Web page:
Members from Doctors for Camp Closures, Families Belong Together, and Never Again Action arrived at the Chula Vista Border Patrol Station in San Ysidro, California, Monday saying they wanted to vaccinate adults and children in temporary custody. The organizations said employees from U.S. Customs and Border Protection, who oversee station operations, turned them away.
Which part of this is "radical," exactly? Is it the belief in vaccines? Treating immigrants like human beings? Trying to prevent disease from spreading? Or handing out free healthcare?
I'm even willing (begrudgingly so) to overlook the CBP policy that allegedly required these Border Patrol agents to turn the doctors away. Maybe there's a reason for that policy that's not inherently xenophobic and authoritarian (maybe); the Examiner article does note that, "Detainees at Border Patrol facilities are not supposed to be kept for more than 72 hours, and people can get flu vaccines after they are transferred out of CBP custody to other agencies."
But Trump still built his campaign on accusations that Mexicans and other migrants from South and Central America were bringing "tremendous diseases" with them into the US. Read the rest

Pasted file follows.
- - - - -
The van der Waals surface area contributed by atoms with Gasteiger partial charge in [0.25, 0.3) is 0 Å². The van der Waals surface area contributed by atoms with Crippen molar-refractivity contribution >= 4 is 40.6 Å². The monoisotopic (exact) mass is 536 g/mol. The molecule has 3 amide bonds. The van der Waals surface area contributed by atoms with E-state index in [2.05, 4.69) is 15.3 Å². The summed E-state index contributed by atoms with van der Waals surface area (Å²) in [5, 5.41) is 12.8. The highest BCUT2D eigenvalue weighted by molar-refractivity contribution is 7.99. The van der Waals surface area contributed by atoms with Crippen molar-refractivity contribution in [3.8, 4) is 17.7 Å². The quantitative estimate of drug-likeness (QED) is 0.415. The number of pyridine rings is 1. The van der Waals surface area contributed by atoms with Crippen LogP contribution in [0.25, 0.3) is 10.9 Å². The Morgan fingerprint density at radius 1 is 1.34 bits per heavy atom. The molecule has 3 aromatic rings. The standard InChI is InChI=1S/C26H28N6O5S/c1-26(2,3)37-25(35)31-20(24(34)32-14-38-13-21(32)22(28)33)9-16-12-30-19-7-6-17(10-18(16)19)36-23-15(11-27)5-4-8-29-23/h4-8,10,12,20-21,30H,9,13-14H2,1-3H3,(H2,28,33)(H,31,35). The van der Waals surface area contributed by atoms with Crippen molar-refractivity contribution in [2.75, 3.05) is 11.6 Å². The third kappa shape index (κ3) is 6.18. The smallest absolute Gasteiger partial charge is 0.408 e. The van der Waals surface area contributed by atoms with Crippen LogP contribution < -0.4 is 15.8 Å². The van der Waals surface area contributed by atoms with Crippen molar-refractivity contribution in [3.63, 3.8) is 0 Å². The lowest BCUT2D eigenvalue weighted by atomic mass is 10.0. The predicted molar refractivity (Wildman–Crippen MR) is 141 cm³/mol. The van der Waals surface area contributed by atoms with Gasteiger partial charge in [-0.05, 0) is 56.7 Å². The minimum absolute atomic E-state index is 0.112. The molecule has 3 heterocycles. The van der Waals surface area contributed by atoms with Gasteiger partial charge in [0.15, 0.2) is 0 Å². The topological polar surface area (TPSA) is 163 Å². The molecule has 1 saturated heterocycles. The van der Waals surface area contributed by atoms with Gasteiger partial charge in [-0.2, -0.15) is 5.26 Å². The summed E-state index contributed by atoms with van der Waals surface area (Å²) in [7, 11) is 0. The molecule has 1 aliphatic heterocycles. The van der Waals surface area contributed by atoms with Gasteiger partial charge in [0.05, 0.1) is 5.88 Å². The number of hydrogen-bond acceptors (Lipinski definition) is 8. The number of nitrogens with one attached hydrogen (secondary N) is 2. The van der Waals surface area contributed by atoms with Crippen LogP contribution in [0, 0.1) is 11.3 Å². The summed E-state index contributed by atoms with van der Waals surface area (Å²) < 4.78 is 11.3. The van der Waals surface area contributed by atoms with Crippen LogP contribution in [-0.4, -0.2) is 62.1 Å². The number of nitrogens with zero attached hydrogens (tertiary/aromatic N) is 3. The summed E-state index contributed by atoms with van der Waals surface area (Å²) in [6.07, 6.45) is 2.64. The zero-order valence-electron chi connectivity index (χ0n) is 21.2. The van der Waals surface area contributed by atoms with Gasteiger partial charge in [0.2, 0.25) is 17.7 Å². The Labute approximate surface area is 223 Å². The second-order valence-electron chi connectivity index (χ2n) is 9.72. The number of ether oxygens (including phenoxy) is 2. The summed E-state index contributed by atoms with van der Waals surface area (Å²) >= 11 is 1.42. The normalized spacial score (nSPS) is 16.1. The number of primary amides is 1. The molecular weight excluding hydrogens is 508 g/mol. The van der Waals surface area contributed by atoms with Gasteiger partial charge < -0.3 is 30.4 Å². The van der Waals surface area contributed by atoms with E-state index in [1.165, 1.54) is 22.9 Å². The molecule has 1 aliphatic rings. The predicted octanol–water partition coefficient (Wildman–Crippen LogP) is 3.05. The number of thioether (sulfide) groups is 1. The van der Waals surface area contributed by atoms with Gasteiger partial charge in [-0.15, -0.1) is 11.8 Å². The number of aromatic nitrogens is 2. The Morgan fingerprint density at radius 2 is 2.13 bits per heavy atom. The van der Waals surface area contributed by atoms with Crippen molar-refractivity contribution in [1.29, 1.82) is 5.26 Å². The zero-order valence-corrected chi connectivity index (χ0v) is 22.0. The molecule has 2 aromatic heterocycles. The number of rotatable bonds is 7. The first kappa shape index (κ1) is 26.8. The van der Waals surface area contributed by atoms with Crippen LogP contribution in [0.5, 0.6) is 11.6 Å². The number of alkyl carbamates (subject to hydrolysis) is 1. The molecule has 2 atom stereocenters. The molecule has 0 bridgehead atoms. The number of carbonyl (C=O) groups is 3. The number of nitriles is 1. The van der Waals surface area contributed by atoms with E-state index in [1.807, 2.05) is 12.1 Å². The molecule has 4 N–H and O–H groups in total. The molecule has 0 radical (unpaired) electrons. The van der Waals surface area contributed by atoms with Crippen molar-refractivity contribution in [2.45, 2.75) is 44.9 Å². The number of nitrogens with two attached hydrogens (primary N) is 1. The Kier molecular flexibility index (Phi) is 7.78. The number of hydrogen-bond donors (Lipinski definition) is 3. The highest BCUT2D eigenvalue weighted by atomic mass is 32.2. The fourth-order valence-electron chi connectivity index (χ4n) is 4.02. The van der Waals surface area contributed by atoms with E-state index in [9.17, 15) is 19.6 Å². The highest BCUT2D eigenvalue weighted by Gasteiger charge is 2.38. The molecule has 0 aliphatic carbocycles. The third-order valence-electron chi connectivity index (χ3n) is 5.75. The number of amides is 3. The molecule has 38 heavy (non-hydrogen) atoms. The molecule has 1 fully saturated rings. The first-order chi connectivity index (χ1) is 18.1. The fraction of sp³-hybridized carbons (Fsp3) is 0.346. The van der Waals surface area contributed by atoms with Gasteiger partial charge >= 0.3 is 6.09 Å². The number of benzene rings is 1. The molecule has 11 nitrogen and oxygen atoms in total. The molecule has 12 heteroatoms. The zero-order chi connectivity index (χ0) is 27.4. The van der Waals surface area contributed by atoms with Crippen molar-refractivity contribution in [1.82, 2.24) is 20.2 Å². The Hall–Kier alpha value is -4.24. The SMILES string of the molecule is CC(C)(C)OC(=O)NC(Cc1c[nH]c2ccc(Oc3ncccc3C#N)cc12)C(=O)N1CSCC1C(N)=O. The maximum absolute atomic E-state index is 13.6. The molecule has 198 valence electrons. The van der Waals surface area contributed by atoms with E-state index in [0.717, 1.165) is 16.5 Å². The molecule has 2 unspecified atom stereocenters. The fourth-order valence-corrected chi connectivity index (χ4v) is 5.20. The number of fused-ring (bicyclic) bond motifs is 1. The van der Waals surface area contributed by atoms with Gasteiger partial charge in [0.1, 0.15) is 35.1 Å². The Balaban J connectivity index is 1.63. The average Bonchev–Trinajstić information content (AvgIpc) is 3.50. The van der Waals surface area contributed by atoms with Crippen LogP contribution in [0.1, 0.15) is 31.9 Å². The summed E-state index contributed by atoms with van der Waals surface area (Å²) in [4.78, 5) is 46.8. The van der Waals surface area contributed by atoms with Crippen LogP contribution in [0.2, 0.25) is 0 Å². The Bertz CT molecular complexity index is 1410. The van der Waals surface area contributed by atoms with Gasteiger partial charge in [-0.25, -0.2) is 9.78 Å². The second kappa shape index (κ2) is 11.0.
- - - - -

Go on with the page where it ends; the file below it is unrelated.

I think we can all agree that the endless plague of robo-calls has spiraled out of control. But the folks at the public data directory BeenVerified wanted to quantify exactly how much worse this onslaught has gotten. They collected data from more than 200,000 spam call reports from across the country, and crunched the numbers to see what they could find.
And while the results aren't really surprising, per se, they're certainly harrowing.
The frequency of Social Security spam calls has multiplied 23 times, from 0.4% of all spam calls in 2018, to 9.5% in 2019.
BeenVerified does acknowledge that their data does not necessarily reflect a complete picture. They actually suspect that things might be worse. "The Spam Complaint Monitor is a canary in the coal mine showing broad spam and robocall topic trends," said spokesperson Justin Lavelle. "As the data is self-reported, the total numbers of complaints related to each of these spam call topics are almost certainly higher."
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The results from the BeenVerified Spam Call Complaint Monitor mirror broader trends, as more than 76,000 Social Security scam calls were reported to the Federal Trade Commission in the 12-month period ending in March 2019, with losses totaling $19 million. Losses related to IRS scams peaked at $17 million for the 12 months ending in September 2016, the FTC reports.